So, what do you actually do with these numbers? Start off with the GTWR. If you recall, that’s an estimation of the trailer’s empty weight plus horses and cargo.

Armed with that number, you can start truck shopping, particularly paying attention to the vehicle’s tow rating, which will also be measured in pounds. Also, pay attention to the vehicle’s maximum payload. From there, it’s pretty simple: you need to purchase a tow vehicle that is rated to safely pull more than your GTWR, and still have enough power to haul your human passengers and truck cargo. That’s the GVWR.

Together, they form the GCVWR, which probably also has a safety margin pre-calculated. Try to find the GCVWR of a tow vehicle listed in the spec sheet while you’re shopping, as it will make life easy.

Do the Math

Keep in mind that you may have to do a little math and shop for a tow vehicle based on the GTWR and GVWRs alone. To help visualize all of this a little better, let’s use a specific example:

  • Estimated weight of a loaded horse trailer (the GTWR): 5,000 pounds.
  • Curb (empty) weight of a tow vehicle, minus the payload: (GVW): 6,000 pounds
  • Maximum payload of the tow vehicle: 4,000 pounds
  • This makes the maximum vehicle weight (GVWR) 10,000 pounds (6,000 + 4,000).
  • Gross trailer weight (GTWR) of 5,000 pounds + the vehicle weight (GVWR) of 10,000 pounds = a combined weight of 15,000 pounds.
  • As long as the vehicle’s maximum GCVWR—the two components added together with safety margin—is higher than 15,000 pounds, than this example rig would be ready to go.

The Fine Details

You’ll still need to pay attention to the details. For example, even if you choose a vehicle with a tow rating well above the GCVWR, the vehicle may not actually be able to pull that much weight without some other modifications (watch for phrases like “when properly equipped”), collectively known as a towing package:

  • The Hitch: This is the connection between your towing vehicle and your horse trailer. Obviously, not all hitches are created equal, with some small hitches designed for light trailers and larger hitches intended to haul heavy loads.As such, hitches come with their own set of weight ratings, and these are just as important to consider as the other numbers. But it’s still a pretty simple concept: if your horse trailer’s GTWR is 8,000 pounds, but your hitch is only rated to 5,000 pounds, you will have overloaded the hitch and could create a dangerous situation.
    Even if your truck has a towing rating far over 8,000 pounds, the hitch in this example is still the weak point of the whole system. Don’t assume that the stock hitch that comes with your towing vehicle is rated high enough for what you want to do.
  • Stabilizing Bars: These long metal rods are fitted on to the hitch and placed under tension to help prevent trailer swaying.
  • Modifications to the Vehicle: There may be additional changes made to the suspension, transmission, electrical system, and other aspects of the vehicle.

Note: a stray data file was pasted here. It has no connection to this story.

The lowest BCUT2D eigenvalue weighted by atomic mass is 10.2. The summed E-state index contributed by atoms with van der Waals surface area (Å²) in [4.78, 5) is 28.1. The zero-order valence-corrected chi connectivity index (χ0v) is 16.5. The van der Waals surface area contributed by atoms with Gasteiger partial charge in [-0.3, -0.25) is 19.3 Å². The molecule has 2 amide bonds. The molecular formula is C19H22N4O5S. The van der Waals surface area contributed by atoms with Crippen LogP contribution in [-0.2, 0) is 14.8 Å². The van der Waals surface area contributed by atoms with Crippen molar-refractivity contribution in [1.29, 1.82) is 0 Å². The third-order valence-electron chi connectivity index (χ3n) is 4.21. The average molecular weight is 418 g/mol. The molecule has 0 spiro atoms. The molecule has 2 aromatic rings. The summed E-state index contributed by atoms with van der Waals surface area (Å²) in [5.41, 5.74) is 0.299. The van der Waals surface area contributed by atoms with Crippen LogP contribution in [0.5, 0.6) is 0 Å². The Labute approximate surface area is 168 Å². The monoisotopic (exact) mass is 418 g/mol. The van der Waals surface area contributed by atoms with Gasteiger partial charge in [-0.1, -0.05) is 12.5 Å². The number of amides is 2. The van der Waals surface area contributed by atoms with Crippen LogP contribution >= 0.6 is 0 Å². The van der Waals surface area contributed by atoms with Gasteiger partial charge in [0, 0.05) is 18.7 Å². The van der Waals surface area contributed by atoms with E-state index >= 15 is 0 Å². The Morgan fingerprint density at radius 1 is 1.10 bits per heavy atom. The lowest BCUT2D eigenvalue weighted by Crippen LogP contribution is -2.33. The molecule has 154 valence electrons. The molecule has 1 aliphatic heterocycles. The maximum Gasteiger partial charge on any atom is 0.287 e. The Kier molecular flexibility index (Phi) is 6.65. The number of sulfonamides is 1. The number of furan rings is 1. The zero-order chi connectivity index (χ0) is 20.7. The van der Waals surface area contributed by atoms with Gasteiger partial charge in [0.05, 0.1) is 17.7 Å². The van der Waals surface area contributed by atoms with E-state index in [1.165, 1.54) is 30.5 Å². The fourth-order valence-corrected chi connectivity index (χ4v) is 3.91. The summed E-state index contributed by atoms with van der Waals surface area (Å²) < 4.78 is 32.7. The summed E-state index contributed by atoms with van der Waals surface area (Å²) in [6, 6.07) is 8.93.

Also, keep an eye on:

  • Trailer Tongue Weight: If you’ve ever watched a horse trailer being connected or disconnected from a vehicle, you already know that there is a significant amount of weight pressing down on the tongue of the trailer and onto the vehicle’s hitch: As the trailer is lowered onto the hitch, the rear suspension of the vehicle settles a bit in response to the additional load; when the trailer is removed, the rear suspension rises again.
    Even though the large majority of the trailer’s weight is supported by its own axles—this is the whole point of towing a trailer—there is still a significant load pressing down on the tongue. Your tow vehicle needs to be able to support this additional pressure. It will vary from trailer to trailer, but is generally about 10 to 25 percent of the total gross trailer weight.
  • Wheelbase: This is the distance between the front and back wheels of a tow vehicle. In general, longer is better here, because it’s less likely for the trailer to cause the truck to fishtail if it has a longer wheelbase.

Be a smart buyer—ask questions, get answers, and don’t assume that a truck is ready to pull just because it’s big! Take a few short drives with your new rig to get used to driving a trailer before you head out on the highway. Now that you have wheels, riding adventures await down the road.


This article originally appeared in the June 2019 issue of Horse Illustrated magazine. Click here to subscribe!

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Daniel Johnson is a freelance writer and professional photographer, and watcher of horse movies. His favorite is probably Misty (1961). He’s the author of several books, including How to Raise Horses: Everything You Need to Know, (Voyageur Press, 2014). Dan’s barn is home to Summer, a Welsh/TB cross, Orion, a Welsh Cob, and Mati and Amos, two Welsh Mountain Ponies.

1 COMMENT

  1. Good article, but you missed one of the most common overload situations I see all the time, gooseneck pin weight. You can stay within all the above numbers, but exceed the rear axle payload capacity of a single rear wheel truck with a larger GN trailer.